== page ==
Friday, June 1, 2018

Reflections of a NewSpace Skeptic

NOTE: I penned this piece last summer but have only got around to publishing it now. While some of the details have since dated, it still seems to me worth sharing because its purpose, after all, is reflection on the trend of a decade, unaltered by subsequent events.

I recall many years ago running across a headline about Virgin Galactic's unveiling SpaceShip Two. Thinking that progress on the vehicle had gone a lot faster than I had heard, and expecting to see it rolling out of a hangar before the world press, I clicked on it—and saw instead a picture of a broadly grinning Richard Branson holding a model of what SpaceShip Two would eventually look like when it was built.

Of course, headlines commonly promise much more than they deliver. Still, the particular way in which they do so where technology stories are concerned is especially problematic. A company announces an R & D project, or even some scientist mentions a technical possibility—and the journalist in question presents the technology as if were already developed, put on the market, and in satisfactory, practical, everyday use. This kind of writing is, unfortunately, evident all across the spectrum of cutting-edge technologies today, sometimes in publications whose editors ought to know better. (I recall one respectable popular science magazine that, six years ago, made it sound as if submarine communications systems were already encrypted with quantum keys.) Moreover, this kind of distorting coverage does not prove that a particular line of research and development is all smoke and no fire.

All the same, following the news regarding space technology, and the space business generally, it seemed that from year to year we were hearing much more about boldly announced initiatives, or even the discussion of mere possibilities, than about evidence of concrete progress—and that expectations generally were overblown, especially given the combination of financial and technical hurdles to be overcome, especially in regard to the more genuinely exciting opportunities. (Space tourism was one thing, space-based solar power of significance on a macroeconomic scale a much more interesting but much more demanding thing.)

It seems to me that much of what has happened has validated my skepticism. Virgin Galactic was, after all, was supposed to take its first suborbital tourists up in 2007. Ten years on neither Virgin, nor any other private company, has flown a single customer. Quite the contrary, the greatest success story for NewSpace in recent years has not been a matter of tourism, but the more established (and less glamorous) business of launching satellites, and that not by means of newfangled spaceplanes, but multi-stage rockets of the sort we have been using since the beginning of the space age.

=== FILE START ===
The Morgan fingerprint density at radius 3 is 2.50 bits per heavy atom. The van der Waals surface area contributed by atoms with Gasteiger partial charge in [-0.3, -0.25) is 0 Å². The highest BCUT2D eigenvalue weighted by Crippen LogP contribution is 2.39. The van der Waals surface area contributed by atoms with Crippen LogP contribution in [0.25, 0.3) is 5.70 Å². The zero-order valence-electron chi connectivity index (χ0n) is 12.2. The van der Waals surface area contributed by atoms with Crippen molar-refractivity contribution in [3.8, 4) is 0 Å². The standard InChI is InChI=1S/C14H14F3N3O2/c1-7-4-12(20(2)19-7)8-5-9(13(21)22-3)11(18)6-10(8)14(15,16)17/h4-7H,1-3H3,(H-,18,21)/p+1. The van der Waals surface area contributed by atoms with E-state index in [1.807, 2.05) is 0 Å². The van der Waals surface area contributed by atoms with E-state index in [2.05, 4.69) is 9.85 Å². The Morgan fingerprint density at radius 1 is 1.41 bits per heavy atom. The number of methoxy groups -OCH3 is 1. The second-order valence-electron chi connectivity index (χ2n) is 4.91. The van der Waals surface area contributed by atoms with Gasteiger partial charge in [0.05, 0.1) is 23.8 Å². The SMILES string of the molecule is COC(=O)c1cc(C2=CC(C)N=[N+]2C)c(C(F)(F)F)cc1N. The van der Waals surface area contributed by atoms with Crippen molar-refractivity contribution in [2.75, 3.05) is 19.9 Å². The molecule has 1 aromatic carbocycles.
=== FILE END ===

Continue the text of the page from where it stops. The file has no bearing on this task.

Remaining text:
The protagonist of this story, SpaceX's Falcon 9, has yet to attain even the reliability of existing boosters in completing its mission. Its success rate, recently appraised at 94 percent, compares unfavorably with the 99 percent success rate of the Atlas V, the 97 percent success rate of the much more heavily used Soyuz-U, or even the reusable Space Shuttle. The same goes for the success rate of its recovery for reuse, its achievement of aircraft-like turnaround times, or its holding up under repeated missions—thus far, the Falcon 9 not yet bettering the track record of the much-derided space shuttle. Only the first stage of the rocket has been recoverable so far, and that just 80 percent of the time, its refurbishment for another flight recently took six months (again, no better than the shuttle, even post-Challenger) and even its most heavily used rocket remains a long way from matching Discovery's 39 safely completed flights.

Is this an entirely fair comparison? I freely admit that it is not. The Falcon 9 program, after all, remains not just a work in progress, but at an early point in its history compared with these other programs. Despite that the price charged by the company makes it plausible to claim its improving on the dollars-per-pound-to-orbit calculus (for the first time, a Western satellite-launcher might be approaching the $2,500 a pound-to-orbit mark, however one regards the terms), while its technique of rocket recovery, even if less complete or reliable than might be hoped, is clearly deserving of the history books. Still, it is worth remembering that the concrete progress we have seen did not happen anywhere near so quickly as some hoped. Moreover, the advances the company has made so far are more a matter of incremental improvement of familiar equipment where space vehicles are concerned, and a turn to developments from outside spacecraft-building, narrowly conceived, like 3-D printing (now being used to produce rocket parts).

I think it plausible and even likely that the company will continue to make headway in improving the rocket's performance according to all the relevant metrics—higher reliability in its launchings, more frequent and complete recovery, and more rapid refurbishment, which in turn may bring prices down appreciably. However, it seems likely that this will go on being a matter of incremental progress with familiar technology, and the broader improvement of production methods, and that the journey to $100 a pound-to-orbit will be measured in decades rather than years. Additionally, even the most guarded projection is a very different thing from a done deal—all this not having happened yet. However, I am much more optimistic about the efforts of SpaceX and the whole sector than I have been in a long time.

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